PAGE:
In the intervening years the rest of my running wardrobe changed as I became familiar with terms such as "moisture wicking", "anti-chafing", "compression", "breatheable" etc.etc. anything that I felt would give me an edge. But I digress........ Over the last 4 years Asics has served me well and caused no problems that I know of. Not that I didn't get injured - just that my injuries were primarily muscle tears/strains which I put down to overtraining - my joints were fine and I have no long term niggles. Nevertheless I experimented with a pair of minimalist shoes 2 years ago, because I had read about them in Matt Fitzgerald's "Brain Training for Runners" and he recommended them for those plagued with injury. While I didn't fit into that category I fitted into the other category of "I'll try anything once" and I must say they felt great and while they take time to get used to (about ten minutes;) the feeling of freedom is worth the struggle of getting the toes into their right home. Having said that I didn't cross the chasm and abandon cushioned running, in fact I stuck with the old familiar and only pulled out the "Vibrams" for short recovery "fun" runs which were few and far between. Over the last 3 months I have started another experiment of one by introducing a cheap pair of runners from Lidl (I think they cost €13) into my training runs. Over the months this pair of runners has slowly taken over from the Asics as the shoe of choice for all my runs. Initially my feet would have felt more uncomfortable in the Lidl shoes (weaning off the cushions perhaps) and I would have just used them for short outings, but gradually they began to feel more comfortable as they began to mould themselves around my feet, something that the more cushioned shoes take much longer to do - usually about the time you tend to throw them out (600+ miles). I used the Asics for the first time in a few weeks for a short recovery run on Monday and certainly noticed a very spongy feeling under feet (and my heels in particular). I'm less inclined to use them now but still feel apprehensive about what my next "new" pair of shoes should be - were the Lidi shoes a once off or should I try an equally "cheap" pair of shoes and see how it goes? I think I've proven that I don't need all that cushion under my feet as all my long runs of the past month, even the 33 mile beast, have been in the Lidl shoes, which now have 440 miles up on them (compared to the 205 on the Asics - what a waste if I don't use up the remaining 400 odd miles - see I'm still in 600 mile expiry date mode). This thread is not going to draw any conclusions as the one thing I have learnt from running is not to draw conclusions and leave the mind open to all possibilities, which forms part of the joy of running for me. The whole minimalist running thing has been fueled by the book I am currently reading "Born to Run" - the story of the Tarahumara tribe from the copper canyons of Mexico who are natural barefoot runners who think nothing of running for days on end as they appear to love the act of running.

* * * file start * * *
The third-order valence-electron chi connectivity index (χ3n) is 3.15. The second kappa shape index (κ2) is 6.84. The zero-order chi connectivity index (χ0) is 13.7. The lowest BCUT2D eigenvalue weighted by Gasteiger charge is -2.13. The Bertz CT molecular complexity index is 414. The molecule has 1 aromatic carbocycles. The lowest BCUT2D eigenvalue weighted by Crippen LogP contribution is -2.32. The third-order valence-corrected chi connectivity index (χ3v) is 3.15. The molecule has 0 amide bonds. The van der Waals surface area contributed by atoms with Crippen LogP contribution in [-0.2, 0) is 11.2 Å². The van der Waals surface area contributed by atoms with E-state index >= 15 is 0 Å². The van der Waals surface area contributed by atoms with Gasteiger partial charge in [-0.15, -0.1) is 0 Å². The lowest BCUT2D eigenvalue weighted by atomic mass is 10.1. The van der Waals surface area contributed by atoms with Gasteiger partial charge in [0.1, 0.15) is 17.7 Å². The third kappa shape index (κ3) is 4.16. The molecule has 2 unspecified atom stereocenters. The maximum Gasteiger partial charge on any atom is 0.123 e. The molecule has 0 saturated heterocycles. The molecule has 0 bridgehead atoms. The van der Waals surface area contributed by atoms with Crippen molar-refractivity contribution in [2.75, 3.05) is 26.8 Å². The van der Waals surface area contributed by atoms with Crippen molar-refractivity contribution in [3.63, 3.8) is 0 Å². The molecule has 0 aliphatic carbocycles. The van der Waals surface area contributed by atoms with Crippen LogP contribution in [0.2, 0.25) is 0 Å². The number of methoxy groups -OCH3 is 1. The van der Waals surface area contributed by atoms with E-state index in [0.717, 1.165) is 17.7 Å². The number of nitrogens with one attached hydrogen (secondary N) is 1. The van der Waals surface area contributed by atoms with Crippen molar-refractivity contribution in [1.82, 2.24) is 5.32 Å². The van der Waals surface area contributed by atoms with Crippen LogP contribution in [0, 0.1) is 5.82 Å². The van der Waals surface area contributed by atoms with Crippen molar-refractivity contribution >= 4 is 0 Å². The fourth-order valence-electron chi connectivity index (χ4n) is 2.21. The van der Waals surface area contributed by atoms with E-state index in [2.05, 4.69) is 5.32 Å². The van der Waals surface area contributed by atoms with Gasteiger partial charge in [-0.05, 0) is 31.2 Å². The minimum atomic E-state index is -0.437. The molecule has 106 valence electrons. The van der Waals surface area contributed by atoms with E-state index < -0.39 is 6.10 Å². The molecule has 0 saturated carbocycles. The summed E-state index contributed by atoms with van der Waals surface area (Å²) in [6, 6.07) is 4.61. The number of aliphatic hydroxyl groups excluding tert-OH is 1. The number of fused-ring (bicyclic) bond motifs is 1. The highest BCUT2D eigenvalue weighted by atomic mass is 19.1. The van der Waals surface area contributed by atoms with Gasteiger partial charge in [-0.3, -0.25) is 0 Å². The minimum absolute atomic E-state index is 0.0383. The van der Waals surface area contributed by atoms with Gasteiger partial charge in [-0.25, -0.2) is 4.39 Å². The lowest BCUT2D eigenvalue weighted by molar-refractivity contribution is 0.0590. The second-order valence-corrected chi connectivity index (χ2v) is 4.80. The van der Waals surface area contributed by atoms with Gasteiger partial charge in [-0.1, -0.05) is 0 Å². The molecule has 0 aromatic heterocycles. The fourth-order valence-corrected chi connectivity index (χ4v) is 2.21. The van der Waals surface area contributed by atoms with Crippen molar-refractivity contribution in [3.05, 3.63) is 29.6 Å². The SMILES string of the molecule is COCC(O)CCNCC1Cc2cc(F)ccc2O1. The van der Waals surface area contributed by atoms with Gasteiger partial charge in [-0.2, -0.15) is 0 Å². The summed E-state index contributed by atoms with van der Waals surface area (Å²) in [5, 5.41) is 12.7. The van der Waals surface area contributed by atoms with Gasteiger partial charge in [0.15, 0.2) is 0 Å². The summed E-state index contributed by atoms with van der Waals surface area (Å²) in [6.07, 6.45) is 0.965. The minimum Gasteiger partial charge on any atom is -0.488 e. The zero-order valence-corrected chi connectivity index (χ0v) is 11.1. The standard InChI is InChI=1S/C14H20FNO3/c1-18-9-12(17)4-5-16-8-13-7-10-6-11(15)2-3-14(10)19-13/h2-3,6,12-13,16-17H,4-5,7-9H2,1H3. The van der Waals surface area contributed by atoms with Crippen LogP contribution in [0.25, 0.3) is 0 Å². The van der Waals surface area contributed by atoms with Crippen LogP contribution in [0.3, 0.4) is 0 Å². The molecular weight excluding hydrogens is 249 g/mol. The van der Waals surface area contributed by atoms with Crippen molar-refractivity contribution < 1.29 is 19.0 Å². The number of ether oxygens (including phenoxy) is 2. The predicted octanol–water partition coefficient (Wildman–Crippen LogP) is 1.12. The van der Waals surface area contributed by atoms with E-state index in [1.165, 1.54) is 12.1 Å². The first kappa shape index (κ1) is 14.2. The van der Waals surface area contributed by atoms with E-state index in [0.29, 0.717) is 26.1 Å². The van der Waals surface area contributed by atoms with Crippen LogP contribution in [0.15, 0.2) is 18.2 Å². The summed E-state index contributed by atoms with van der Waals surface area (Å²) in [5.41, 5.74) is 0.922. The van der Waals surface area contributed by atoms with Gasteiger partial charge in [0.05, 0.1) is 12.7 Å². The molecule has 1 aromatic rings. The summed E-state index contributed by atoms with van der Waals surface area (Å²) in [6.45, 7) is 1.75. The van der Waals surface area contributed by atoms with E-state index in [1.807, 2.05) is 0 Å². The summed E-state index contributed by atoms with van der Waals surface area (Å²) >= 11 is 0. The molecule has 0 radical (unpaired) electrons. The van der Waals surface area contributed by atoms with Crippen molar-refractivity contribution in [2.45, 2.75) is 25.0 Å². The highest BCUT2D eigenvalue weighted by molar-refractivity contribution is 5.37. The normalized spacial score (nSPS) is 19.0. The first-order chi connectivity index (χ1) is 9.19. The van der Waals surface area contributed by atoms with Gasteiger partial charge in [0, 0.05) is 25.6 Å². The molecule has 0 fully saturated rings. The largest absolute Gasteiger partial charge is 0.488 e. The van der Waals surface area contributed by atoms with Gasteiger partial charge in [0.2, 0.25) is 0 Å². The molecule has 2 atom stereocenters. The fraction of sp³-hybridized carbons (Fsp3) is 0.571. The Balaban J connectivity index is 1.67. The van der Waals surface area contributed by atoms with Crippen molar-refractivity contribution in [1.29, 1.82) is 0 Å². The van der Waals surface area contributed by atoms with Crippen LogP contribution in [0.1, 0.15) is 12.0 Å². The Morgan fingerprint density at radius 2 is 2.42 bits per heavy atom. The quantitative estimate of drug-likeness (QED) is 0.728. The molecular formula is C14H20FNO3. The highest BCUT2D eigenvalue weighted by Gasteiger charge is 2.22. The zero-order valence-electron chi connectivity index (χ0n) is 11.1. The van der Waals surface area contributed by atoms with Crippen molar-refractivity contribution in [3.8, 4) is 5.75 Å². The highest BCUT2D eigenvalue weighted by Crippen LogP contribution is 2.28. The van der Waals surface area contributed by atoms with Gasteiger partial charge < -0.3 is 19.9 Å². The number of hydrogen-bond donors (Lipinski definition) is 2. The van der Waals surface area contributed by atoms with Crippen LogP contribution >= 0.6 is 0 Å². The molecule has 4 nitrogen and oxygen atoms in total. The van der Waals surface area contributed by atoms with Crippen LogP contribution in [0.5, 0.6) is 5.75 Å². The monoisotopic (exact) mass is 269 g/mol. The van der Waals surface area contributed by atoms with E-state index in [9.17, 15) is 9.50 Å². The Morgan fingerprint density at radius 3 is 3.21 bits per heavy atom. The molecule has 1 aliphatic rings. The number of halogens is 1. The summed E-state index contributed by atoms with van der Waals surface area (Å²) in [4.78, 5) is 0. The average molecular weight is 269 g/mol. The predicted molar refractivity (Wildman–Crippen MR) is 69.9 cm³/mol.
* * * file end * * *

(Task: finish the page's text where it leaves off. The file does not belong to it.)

I read a post recently on "what you shouldn't buy at Lidl" and running shoes were second only to condoms - didn't know I was living that close to the edge. ----------------------------------------------------------------------------------------------------------------------------------------------